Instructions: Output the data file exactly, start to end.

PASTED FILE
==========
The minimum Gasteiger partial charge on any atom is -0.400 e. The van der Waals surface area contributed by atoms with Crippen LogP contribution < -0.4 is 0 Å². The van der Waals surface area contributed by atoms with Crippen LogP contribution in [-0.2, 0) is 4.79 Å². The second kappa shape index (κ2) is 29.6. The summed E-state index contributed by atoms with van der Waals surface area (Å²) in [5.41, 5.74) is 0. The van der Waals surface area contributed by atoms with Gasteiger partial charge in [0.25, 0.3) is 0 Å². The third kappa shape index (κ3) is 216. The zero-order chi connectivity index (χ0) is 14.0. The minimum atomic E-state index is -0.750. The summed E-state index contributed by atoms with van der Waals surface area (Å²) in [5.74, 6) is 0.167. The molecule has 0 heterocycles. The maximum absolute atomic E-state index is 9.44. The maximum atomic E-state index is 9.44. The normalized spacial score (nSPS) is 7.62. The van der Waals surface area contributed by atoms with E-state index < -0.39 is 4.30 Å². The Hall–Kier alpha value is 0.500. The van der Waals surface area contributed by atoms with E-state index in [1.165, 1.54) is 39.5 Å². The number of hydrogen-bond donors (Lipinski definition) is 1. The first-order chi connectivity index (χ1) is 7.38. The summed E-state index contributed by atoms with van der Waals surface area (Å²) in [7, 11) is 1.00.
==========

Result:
The minimum Gasteiger partial charge on any atom is -0.400 e. The van der Waals surface area contributed by atoms with Crippen LogP contribution < -0.4 is 0 Å². The van der Waals surface area contributed by atoms with Crippen LogP contribution in [-0.2, 0) is 4.79 Å². The second kappa shape index (κ2) is 29.6. The summed E-state index contributed by atoms with van der Waals surface area (Å²) in [5.41, 5.74) is 0. The van der Waals surface area contributed by atoms with Gasteiger partial charge in [0.25, 0.3) is 0 Å². The third kappa shape index (κ3) is 216. The zero-order chi connectivity index (χ0) is 14.0. The minimum atomic E-state index is -0.750. The summed E-state index contributed by atoms with van der Waals surface area (Å²) in [5.74, 6) is 0.167. The molecule has 0 heterocycles. The maximum absolute atomic E-state index is 9.44. The maximum atomic E-state index is 9.44. The normalized spacial score (nSPS) is 7.62. The van der Waals surface area contributed by atoms with E-state index < -0.39 is 4.30 Å². The Hall–Kier alpha value is 0.500. The van der Waals surface area contributed by atoms with E-state index in [1.165, 1.54) is 39.5 Å². The number of hydrogen-bond donors (Lipinski definition) is 1. The first-order chi connectivity index (χ1) is 7.38. The summed E-state index contributed by atoms with van der Waals surface area (Å²) in [7, 11) is 1.00.